Stromboli is a tiny island just 12km², but an unforgettable place to hit the trail. As of 2021, the summit of the volcano is closed because its activity remains unpredictable, but Stromboli boasts spectacular black sand beaches, and the Sciara del Fuoco, a fiery river of lava that plunges straight into the sea – quite a sight at sunset. When you can trek to the summit (942m), the pyrotechnics are often dramatic against a night-time backdrop.
Trips usually finish on Sicily, where you might spend a night in a mountain lodge and visit the medieval hilltop town of Taormina. Here, the horseshoe-shaped Ancient Greek theatre offers expansive views across the island and sea. Climbing Mount Etna – again subject to its recent behaviour – could well be the crowning glory of your trip. There are two routes available: one taking in a panorama of the four craters; another taking you to the summit via cable car, 4x4 jeeps and finally a short, steep trek to the rim of the Bove Valley.
But there’s no reason why you can’t stay a little longer after you’ve put your walking boots away, as Valentina emphasises. “I really recommend adding a few days on. Our trip only visits the Aeolian Islands, but you have Palermo, the Valley of the Temples in Agrigento, the UNESCO Baroque region, Syracuse and its Greek Neapolis archaeological park, Marsala...”

Our top Italy walking Holiday

Amalfi Coast walking holiday, Italy

Amalfi Coast walking holiday, Italy

Walk in lemon groves and hillside villages

From £1249 to £1649 8 days inc UK flights
Small group travel:
2021: 3 Jul, 14 Aug, 21 Aug, 28 Aug, 4 Sep, 11 Sep, 18 Sep, 25 Sep, 2 Oct, 9 Oct, 16 Oct, 23 Oct, 30 Oct, 6 Nov, 13 Nov, 20 Nov, 23 Dec, 30 Dec
2022: 12 Feb, 19 Feb, 26 Feb, 5 Mar, 12 Mar, 19 Mar, 26 Mar, 2 Apr, 9 Apr, 16 Apr, 23 Apr, 30 Apr, 28 May, 4 Jun, 11 Jun, 18 Jun, 25 Jun, 2 Jul, 9 Jul, 16 Jul, 23 Jul, 30 Jul, 6 Aug, 13 Aug, 20 Aug, 27 Aug, 3 Sep, 10 Sep, 17 Sep, 24 Sep, 1 Oct, 8 Oct, 15 Oct, 22 Oct, 29 Oct, 5 Nov ...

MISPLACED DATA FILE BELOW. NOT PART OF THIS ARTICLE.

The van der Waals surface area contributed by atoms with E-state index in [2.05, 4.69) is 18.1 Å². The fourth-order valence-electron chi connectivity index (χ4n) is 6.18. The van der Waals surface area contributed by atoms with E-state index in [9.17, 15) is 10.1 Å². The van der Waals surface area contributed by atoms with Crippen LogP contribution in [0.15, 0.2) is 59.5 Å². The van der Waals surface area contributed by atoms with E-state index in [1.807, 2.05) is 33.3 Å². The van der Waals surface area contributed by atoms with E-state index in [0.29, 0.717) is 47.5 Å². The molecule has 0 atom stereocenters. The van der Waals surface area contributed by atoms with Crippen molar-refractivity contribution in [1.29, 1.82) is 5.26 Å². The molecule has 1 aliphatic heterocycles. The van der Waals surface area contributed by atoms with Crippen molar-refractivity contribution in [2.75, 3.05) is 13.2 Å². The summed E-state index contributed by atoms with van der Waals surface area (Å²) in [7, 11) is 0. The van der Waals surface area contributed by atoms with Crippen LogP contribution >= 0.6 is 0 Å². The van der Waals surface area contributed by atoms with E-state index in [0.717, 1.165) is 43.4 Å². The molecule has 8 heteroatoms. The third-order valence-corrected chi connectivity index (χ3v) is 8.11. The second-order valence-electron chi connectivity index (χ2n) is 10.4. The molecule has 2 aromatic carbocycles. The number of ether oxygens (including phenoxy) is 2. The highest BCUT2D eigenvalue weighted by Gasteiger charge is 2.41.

Travel Team
If you'd like to chat about Italy walking or need help finding a holiday to suit you we're very happy to help.

Practicalities

Walking holidays in Sicily are generally around eight days long, beginning and ending on Sicily itself with short ferry or hydrofoil crossings between the Aeolian Islands. Typically these are small group tours. Numbers are capped at 16 so that you can stay at smaller locally owned properties and your impact on trails and island communities is minimised. These islands and remote villages are often dependent on tourism. Walking with our responsible travel companies means more money in the pockets of local people in areas where career opportunities and economic development may be limited.

The minimum age is 16. While you’ll walk with local guides and – in some cases – professional volcanologists, there is always going to be an element of risk in places where torrents of molten-hot lava sometimes flow. You’ll walk for 4-6 hours a day on terrain that is often steep and uneven, so poles will be very useful. And if you do manage to ascend Stromboli, then you should know that it can be dusty on the slopes, making it uncomfortable for asthma sufferers, and you’ll need a head-torch as you’ll be coming down after dark.

When to go on a Sicily walking holiday

“You generally want to avoid Southern Italy in July and August because of the heat,” says Valentina, “however, the good thing is there’s a really long season.” Walking holidays normally travel between April and mid-October but because you’ll be exposed to the weather in these landscapes, the best time to go is early April to June or from late August onwards. The Mediterranean is lovely for swimming even well into October. Late August also sees the Feast of San Bartolomeo on Lipari, when a religious procession is followed by fireworks over the sea.
Written by Rob Perkins
Photo credits: [Page banner: kuhnmi] [Intro: Sander Crombach] [Volcanic vibes: Sander Crombach] [When to go: nonmisvegliate]